The Week in Review from the Catalyst Center featured several articles regarding The Affordable Care Act. You can sign up for their updates here. As a reminder, we are seeking family stories about how the Affordable Care Act has helped your family. You can email them to firstname.lastname@example.org or call 317 944 8982 and leave your story on our voice mail; we will transcribe it to feature on our blog in March. We look forward to hearing from you......
By Cindy Mann, Director, Center for Medicare and Medicaid Services
Department of Health and Human Services
February 17, 2012
On December 16, 2011, the U.S. Department of Health and Human Services (HHS) issued an Essential Health Benefits Bulletin that gave each state the responsibility for determining its essential health benefits package. As follow up, HHS has responded to 22 frequently asked questions (FAQ) and provided additional guidance about the development of the essential health benefits package. Key points include:
- States have to choose a single benchmark plan to determine the essential health benefits for both the individual and small group markets, both in and out of the state exchange;
- State mandated benefits passed after December 31, 2011, cannot be added to the benchmark plan. Clarification regarding the cost to states for mandated benefits they may want to provide that are not currently included in the benchmark plan is provided in the FAQ document;
- With the exception of individual grandfathered plans, plans cannot impose annual or lifetime dollar limits on services. Some state-mandated services have dollar limits. If these services are included in the benchmark plan, the essential health benefits must include these services without a monetary limit. However, if the benchmark plan provides equivalent services within the 10 required categories of health services, they may substitute those services, again, without a dollar limit. Plans may impose limits on the scope and duration of services.
With regard to services for children, HHS research confirmed that many health plans do not cover habilitative or pediatric oral health and vision services, which are required as part of the essential health benefits under the Affordable Care Act (ACA). The FAQ document outlines two options that HHS is considering for bridging the gap for habilitative therapies:
- Habilitative services must match what the plan offers for rehabilitative services (also known as parity), or
- Plans can design a habilitative service package, which HHS will then evaluate.
For oral health services, states can use the Federal Employees' Dental and Vision Insurance Program (FEDVIP) with the largest enrollment nationally or use the benefit package provided by its separate Children's Health Insurance Program (CHIP). For vision care, states can use the benefits provided by the largest FEDVIP plan.
The Kaiser Family Foundation
February 3, 2012
On February 3, 2012, the Alliance for Health Reform and The Commonwealth Fund hosted a briefing where panelists representing state, consumer, insurance, and provider perspectives spoke about the issues states will have to address as they develop their essential health benefits packages. The challenge for each state will be to find a balance between the 10 categories of health services they must cover as required under the Affordable Care Act (ACA) and the cost of those services. Watch the video or listen to the podcast of this event, or read the transcript and download the speakers' slides.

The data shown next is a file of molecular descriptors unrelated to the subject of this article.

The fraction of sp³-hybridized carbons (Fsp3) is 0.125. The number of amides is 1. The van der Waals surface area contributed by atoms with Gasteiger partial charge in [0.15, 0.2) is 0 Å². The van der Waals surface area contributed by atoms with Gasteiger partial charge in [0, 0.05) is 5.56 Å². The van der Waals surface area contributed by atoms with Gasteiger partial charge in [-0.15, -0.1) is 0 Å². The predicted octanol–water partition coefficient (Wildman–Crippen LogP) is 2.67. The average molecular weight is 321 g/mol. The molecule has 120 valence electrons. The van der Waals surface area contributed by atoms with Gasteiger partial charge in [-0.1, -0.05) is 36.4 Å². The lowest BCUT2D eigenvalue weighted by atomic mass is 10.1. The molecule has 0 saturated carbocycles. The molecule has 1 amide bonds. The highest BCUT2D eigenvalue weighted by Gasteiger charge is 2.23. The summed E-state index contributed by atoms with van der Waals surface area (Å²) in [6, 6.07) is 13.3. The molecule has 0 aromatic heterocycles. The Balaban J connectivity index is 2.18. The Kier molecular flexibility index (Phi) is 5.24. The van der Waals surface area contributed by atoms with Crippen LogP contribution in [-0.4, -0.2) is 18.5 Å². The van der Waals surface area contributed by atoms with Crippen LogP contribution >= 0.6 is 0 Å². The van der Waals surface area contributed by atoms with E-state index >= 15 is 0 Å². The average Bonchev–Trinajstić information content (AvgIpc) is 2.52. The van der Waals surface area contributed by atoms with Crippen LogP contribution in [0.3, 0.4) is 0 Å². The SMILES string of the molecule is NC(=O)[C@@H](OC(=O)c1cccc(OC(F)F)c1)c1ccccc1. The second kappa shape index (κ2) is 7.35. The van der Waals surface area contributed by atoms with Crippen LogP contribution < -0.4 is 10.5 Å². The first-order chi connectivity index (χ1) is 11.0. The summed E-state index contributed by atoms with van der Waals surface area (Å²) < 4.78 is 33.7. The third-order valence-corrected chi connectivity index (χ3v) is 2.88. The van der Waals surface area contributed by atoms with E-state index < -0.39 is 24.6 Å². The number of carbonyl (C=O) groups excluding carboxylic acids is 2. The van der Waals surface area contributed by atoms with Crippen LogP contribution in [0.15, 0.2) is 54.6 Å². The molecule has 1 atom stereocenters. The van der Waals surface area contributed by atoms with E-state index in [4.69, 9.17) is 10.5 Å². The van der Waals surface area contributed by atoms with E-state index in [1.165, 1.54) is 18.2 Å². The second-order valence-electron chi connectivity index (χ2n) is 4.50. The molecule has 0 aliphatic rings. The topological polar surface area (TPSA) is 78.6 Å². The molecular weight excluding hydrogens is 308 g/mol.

Kaiser Health News
February 15, 2012
On March 26, 2012, two years and three days after the passage of the national health reform law known as the Affordable Care Act (ACA), the U.S. Supreme Court will hear oral arguments about the constitutionality of two provisions of the health reform law: 1) the mandate that everyone must have health insurance and 2) the Medicaid expansion that raises the income limit so more people will qualify for this public health program. Kaiser Health News's Jackie Judd and attorney Stuart Taylor discuss the significance of the number of hours (6) and days (3) that the Court has allotted to hear oral arguments. The lawsuits, filed by 26 states, are about more than just these two elements of the ACA. Taylor states this is also an issue of individual rights and state sovereignty and whether or not the federal government can make individuals buy a particular commercial product and insist that states increase eligibility for Medicaid. Watch the interview or read the transcript.
SCOTUS Preview Part 2: Analyzing The Likely High Court Arguments On The Health Law
Kaiser Health News
February 16, 2012
Jackie Judd and Stuart Taylor continue their conversation about the challenges to the Affordable Care Act (ACA) that the U.S. Supreme Court will hear. They also discuss the arguments the federal government will make in favor of the individual mandate and the Medicaid expansion, and the legal tenets states will use to make their case against these provisions of the ACA. Watch the video or read the transcript of this interview.
The Henry J. Kaiser Family Foundation
February 7, 2012
Kaiser State Health Facts has updated information on each state's progress towards creating a Health Insurance Exchange. Use the interactive map to see the status of each state's Exchange; if the exchange was created, or is being created, by executive order, or by executive or legislative action; if the exchange is, or will be, operated by an existing state agency, a non-profit, or an independent public agency; and if the exchange will be a clearinghouse or an active purchaser that contracts with select plans and negotiates the premiums. This resource allows users to compare a state to the nation or to another state.